Classic Auction Review

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1967 Ferrari 330GTS sells for £1.26m at £6m Bonhams sale during Goodwood Speedweek, where Invicta, F40 and DB5 were among 54 unsold cars

A 1967 Ferrari 330 GTS, one of only 100 Spiders produced, had been pre-sale estimated at £1,200,000-1,500,000 and incited lengthy “tactical and strategic” bidding by two determined absentee bidders, one on-line and the other linked to the New Bond Street saleroom by telephone.
As the increments rose and fell, their contest was likened to a boxing match, by the sale’s auctioneer, James Knight, Bonhams Motoring Group Chairman, until gavel fall at £1,120,000, the car costing the winner £1,269,400 including premium.
Fifty-three years ago, the 4-litre V12 powered 330 GTS was claimed by Ferrari to be the ‘world’s finest convertible two-seater’. With labour-saving electric windows and optional Borrani wheels, the sale car had been imported in 2004 and owned by the vendor, only the third owner, since 2005.
In second place was a rare example of its successor, a 4.4-litre 1969 Ferrari 365 GTC, guided at £500,000-600,000, which sold for £531,300. One of only 22 right-hand drive variants, it was certainly well travelled, having been owned in Italy, Canada and the USA before arriving in the UK for professional restoration by Colin Clarke in the early 1990s.
Whilst the third of only 6 Ferraris to sell was a 1974 Dino 246 GTS Coupé, one of 498 in right-hand drive, which sold for £300,000. A late ‘chairs and flares’ example, featuring Daytona-style seats and flared wheel arches, it had been restored 2017-2020 to 100-point concours-standard.
A 17,000k from new in 1991 F40 headliner with non-adjustable suspension and Ferrari Classiche certification meanwhile failed to clear the £900,000 barrier, one of 8 Ferraris which failed their fences at Goodwood without punters.
The required £700,000-800,000 was also not achieved by a 1964 Aston Martin DB5 that had been pro-restored 2016-2018, one of 6 Astons to be unsold. By contrast, the 1959 DB4 S1, first owned by author Richard Gordon of the early 1950s Doctor series of comic novels adapted for movie and stage had been guided at £250,000-350,000, but was auctioned ‘Without Reserve’ and sold for £276,000.
Even though few contemporary domestic garages can accommodate their considerable dimensions, and a £1m 1931 Invicta 4-1/2 S Type Low Chassis 'Simplon' was too much for a global audience at the moment, severall pre-WW2 classics could still pull younger buyers, including two W.O Bentley designed Lagondas, among the most sophisticated and exclusive motor cars of the period.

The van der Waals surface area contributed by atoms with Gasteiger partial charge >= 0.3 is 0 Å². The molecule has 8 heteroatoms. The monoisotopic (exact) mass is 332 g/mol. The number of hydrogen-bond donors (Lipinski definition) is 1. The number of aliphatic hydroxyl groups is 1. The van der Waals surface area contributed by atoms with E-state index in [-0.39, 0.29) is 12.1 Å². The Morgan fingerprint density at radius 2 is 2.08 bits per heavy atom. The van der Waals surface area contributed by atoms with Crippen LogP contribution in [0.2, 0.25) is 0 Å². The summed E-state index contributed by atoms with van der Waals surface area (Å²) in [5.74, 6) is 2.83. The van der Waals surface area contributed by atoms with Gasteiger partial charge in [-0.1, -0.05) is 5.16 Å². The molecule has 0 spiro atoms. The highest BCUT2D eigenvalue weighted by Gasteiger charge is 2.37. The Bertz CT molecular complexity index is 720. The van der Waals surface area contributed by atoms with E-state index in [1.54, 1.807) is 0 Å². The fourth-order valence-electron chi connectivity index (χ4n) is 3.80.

1939 Lagonda V12 Drophead Coupé, offered from the estate of Michael Patrick Aiken MBE and previously owned by another successful businessman, Eric B Fox of Fox’s Glacier Mints, sold for £230,000. It had been professionally restored and was a class-winner at Pebble Beach in 2007.
From the same marque, a 1938 V12 Sports in ‘Le Mans’ style achieved £207,000. The Tourer had had its chassis shortened in the 1950s for hill climbing and was further refurbished in 1994 to much more racey Le Mans specification by the vendor. 
The 17 October Bonhams Sale was part of the Goodwood SpeedWeek event, a one-off for ITV-only weekend celebrating the best of the traditional Festival of Speed and Revival meetings, both of which were cancelled - along with almost everything else that used to be worth going to - .due to mis-managed Covid-19 pandemonia,
One figure familiar not only to the famous Sussex circuit, but also at many Bonhams auctions held there over the years, the late John Surtees MBE, was celebrated in both the Goodwood and London salerooms.
For offered directly from the estate of the only World Champion of both Formula One and Motorcycle Grand Prix was a rare 1957 BMW 503 Cabriolet, one of just three right-hand drive Cabrios of the 138 made, which sold for £230,000. Surtees had been only the second owner of the 503 for more than 30 years, the first being AFN Ltd for Mrs Aldington.
Another Goodwood related car that took the chequered flag in auction again was the tuner Paul Emery designed 1961 Emeryson Coventry Climax FPF 1.5-Litre Formula 1 Single-seater, which raced away on the internet until sold for £161,000. Silverstone Auctions last sold it at Race Retro in February 2017, since when it had been treated to a £90k rebuild with invoices before finishing the 2018 Monaco Historic GP.